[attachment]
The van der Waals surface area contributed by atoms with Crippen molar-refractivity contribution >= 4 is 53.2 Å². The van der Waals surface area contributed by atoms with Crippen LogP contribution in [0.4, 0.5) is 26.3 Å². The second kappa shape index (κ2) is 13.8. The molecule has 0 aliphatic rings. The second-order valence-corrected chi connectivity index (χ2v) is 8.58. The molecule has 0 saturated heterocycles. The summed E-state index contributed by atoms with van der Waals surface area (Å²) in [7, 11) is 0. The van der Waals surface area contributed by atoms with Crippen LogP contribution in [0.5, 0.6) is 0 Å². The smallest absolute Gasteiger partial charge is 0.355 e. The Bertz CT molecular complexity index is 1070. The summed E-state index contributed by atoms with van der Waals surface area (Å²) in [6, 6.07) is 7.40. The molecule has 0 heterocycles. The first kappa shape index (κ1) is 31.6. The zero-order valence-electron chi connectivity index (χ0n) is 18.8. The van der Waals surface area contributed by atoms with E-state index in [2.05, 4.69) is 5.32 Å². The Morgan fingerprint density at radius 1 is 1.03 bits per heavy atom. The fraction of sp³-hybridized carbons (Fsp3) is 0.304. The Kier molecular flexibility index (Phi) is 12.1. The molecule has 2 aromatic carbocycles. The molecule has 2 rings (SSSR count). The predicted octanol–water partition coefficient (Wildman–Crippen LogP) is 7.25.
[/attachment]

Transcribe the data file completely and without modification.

The van der Waals surface area contributed by atoms with Crippen molar-refractivity contribution >= 4 is 53.2 Å². The van der Waals surface area contributed by atoms with Crippen LogP contribution in [0.4, 0.5) is 26.3 Å². The second kappa shape index (κ2) is 13.8. The molecule has 0 aliphatic rings. The second-order valence-corrected chi connectivity index (χ2v) is 8.58. The molecule has 0 saturated heterocycles. The summed E-state index contributed by atoms with van der Waals surface area (Å²) in [7, 11) is 0. The van der Waals surface area contributed by atoms with Crippen LogP contribution in [0.5, 0.6) is 0 Å². The smallest absolute Gasteiger partial charge is 0.355 e. The Bertz CT molecular complexity index is 1070. The summed E-state index contributed by atoms with van der Waals surface area (Å²) in [6, 6.07) is 7.40. The molecule has 0 heterocycles. The first kappa shape index (κ1) is 31.6. The zero-order valence-electron chi connectivity index (χ0n) is 18.8. The van der Waals surface area contributed by atoms with E-state index in [2.05, 4.69) is 5.32 Å². The Morgan fingerprint density at radius 1 is 1.03 bits per heavy atom. The fraction of sp³-hybridized carbons (Fsp3) is 0.304. The Kier molecular flexibility index (Phi) is 12.1. The molecule has 2 aromatic carbocycles. The molecule has 2 rings (SSSR count). The predicted octanol–water partition coefficient (Wildman–Crippen LogP) is 7.25.